In 2013, I published my book Change: Learn to Love it, Learn to Lead it . It is an exploration of change; why we find it so hard and what we can do to be better at it.
What this past year has proved is just how important it is that we find a way to cope. In many ways, the problem starts with our childhood. We are taught to seek out certainty.
At times we appear to live with industrial age mindsets; a pursuit of efficiency over everything. If you look at our education system, for example, most of the policy developments and curriculum refinements are not really about system transformation, but rather how to make the existing system work more efficiently.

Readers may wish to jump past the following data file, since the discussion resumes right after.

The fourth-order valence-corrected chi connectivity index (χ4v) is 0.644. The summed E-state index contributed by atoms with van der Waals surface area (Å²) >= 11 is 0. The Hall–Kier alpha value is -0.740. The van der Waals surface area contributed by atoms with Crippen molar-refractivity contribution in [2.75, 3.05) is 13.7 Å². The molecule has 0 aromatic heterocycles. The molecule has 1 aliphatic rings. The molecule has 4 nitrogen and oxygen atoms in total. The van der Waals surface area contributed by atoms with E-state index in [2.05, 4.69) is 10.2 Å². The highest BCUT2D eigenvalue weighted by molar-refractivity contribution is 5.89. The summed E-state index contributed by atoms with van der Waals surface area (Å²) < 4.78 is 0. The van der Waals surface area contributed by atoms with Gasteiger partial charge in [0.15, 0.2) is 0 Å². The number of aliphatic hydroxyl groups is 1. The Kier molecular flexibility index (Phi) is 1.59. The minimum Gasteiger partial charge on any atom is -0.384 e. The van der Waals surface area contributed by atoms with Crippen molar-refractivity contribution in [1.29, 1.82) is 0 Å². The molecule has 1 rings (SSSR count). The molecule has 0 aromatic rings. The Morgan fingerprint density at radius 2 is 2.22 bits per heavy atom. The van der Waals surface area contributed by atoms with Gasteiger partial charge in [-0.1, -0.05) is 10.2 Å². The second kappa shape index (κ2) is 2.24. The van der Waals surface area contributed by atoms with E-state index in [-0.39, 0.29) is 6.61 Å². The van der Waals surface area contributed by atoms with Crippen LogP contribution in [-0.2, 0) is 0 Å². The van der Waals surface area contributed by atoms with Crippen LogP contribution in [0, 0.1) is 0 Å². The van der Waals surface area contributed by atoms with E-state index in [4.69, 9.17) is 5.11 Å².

To an extent, the business world is struggling with the same thing. We talk about change but end up developing systems and structures to make what we do work better; more efficiently. As a result, change always feels reactive and therefore exhausting; it's like chasing someone who is always a few metres ahead of you, no matter how fast you run.
Being largely reactive in a never-ending race for greater efficiency, when the world keeps running faster and faster, is simply not sustainable. We need to stop and find time to think; to reflect, to talk and to collaborate.
We need to broaden our experiences and find ways to research. Change can no longer be seen as a ‘programme’ or system, structure or launch. Sustainable change comes from shifting culture and re-calibrating the way we work.
Change can be exciting if it is proactive and you feel in control. And when you feel in control, you are less likely to feel stressed.